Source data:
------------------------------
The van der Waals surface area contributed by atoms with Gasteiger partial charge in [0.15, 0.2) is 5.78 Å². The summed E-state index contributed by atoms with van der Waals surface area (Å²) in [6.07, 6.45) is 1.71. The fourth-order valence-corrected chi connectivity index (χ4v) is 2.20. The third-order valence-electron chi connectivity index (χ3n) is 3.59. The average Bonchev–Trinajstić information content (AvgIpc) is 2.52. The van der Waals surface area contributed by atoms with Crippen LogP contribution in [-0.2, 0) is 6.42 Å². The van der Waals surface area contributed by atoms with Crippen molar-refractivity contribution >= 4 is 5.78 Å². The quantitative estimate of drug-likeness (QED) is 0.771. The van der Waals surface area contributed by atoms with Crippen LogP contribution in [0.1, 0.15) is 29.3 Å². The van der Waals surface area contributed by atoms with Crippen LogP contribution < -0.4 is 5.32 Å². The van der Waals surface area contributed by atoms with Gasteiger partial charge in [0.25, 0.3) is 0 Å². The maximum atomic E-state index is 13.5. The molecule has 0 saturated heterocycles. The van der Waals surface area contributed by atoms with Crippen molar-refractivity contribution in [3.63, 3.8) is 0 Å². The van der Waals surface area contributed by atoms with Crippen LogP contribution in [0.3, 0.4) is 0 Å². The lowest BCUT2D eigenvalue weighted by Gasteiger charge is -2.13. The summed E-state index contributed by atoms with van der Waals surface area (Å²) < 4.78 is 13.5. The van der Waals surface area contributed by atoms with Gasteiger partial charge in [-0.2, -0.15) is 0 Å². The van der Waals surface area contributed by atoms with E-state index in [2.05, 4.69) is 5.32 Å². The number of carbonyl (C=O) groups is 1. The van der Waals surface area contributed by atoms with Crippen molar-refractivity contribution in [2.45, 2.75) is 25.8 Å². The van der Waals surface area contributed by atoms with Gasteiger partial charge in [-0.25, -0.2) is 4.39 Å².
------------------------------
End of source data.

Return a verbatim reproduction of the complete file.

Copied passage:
The van der Waals surface area contributed by atoms with Gasteiger partial charge in [0.15, 0.2) is 5.78 Å². The summed E-state index contributed by atoms with van der Waals surface area (Å²) in [6.07, 6.45) is 1.71. The fourth-order valence-corrected chi connectivity index (χ4v) is 2.20. The third-order valence-electron chi connectivity index (χ3n) is 3.59. The average Bonchev–Trinajstić information content (AvgIpc) is 2.52. The van der Waals surface area contributed by atoms with Crippen LogP contribution in [-0.2, 0) is 6.42 Å². The van der Waals surface area contributed by atoms with Crippen molar-refractivity contribution >= 4 is 5.78 Å². The quantitative estimate of drug-likeness (QED) is 0.771. The van der Waals surface area contributed by atoms with Crippen LogP contribution in [0.1, 0.15) is 29.3 Å². The van der Waals surface area contributed by atoms with Crippen LogP contribution < -0.4 is 5.32 Å². The van der Waals surface area contributed by atoms with Gasteiger partial charge in [0.25, 0.3) is 0 Å². The maximum atomic E-state index is 13.5. The molecule has 0 saturated heterocycles. The van der Waals surface area contributed by atoms with Crippen molar-refractivity contribution in [3.63, 3.8) is 0 Å². The van der Waals surface area contributed by atoms with Crippen LogP contribution in [0.3, 0.4) is 0 Å². The lowest BCUT2D eigenvalue weighted by Gasteiger charge is -2.13. The summed E-state index contributed by atoms with van der Waals surface area (Å²) < 4.78 is 13.5. The van der Waals surface area contributed by atoms with Gasteiger partial charge in [-0.2, -0.15) is 0 Å². The van der Waals surface area contributed by atoms with E-state index in [2.05, 4.69) is 5.32 Å². The number of carbonyl (C=O) groups is 1. The van der Waals surface area contributed by atoms with Crippen molar-refractivity contribution in [2.45, 2.75) is 25.8 Å². The van der Waals surface area contributed by atoms with Gasteiger partial charge in [-0.25, -0.2) is 4.39 Å².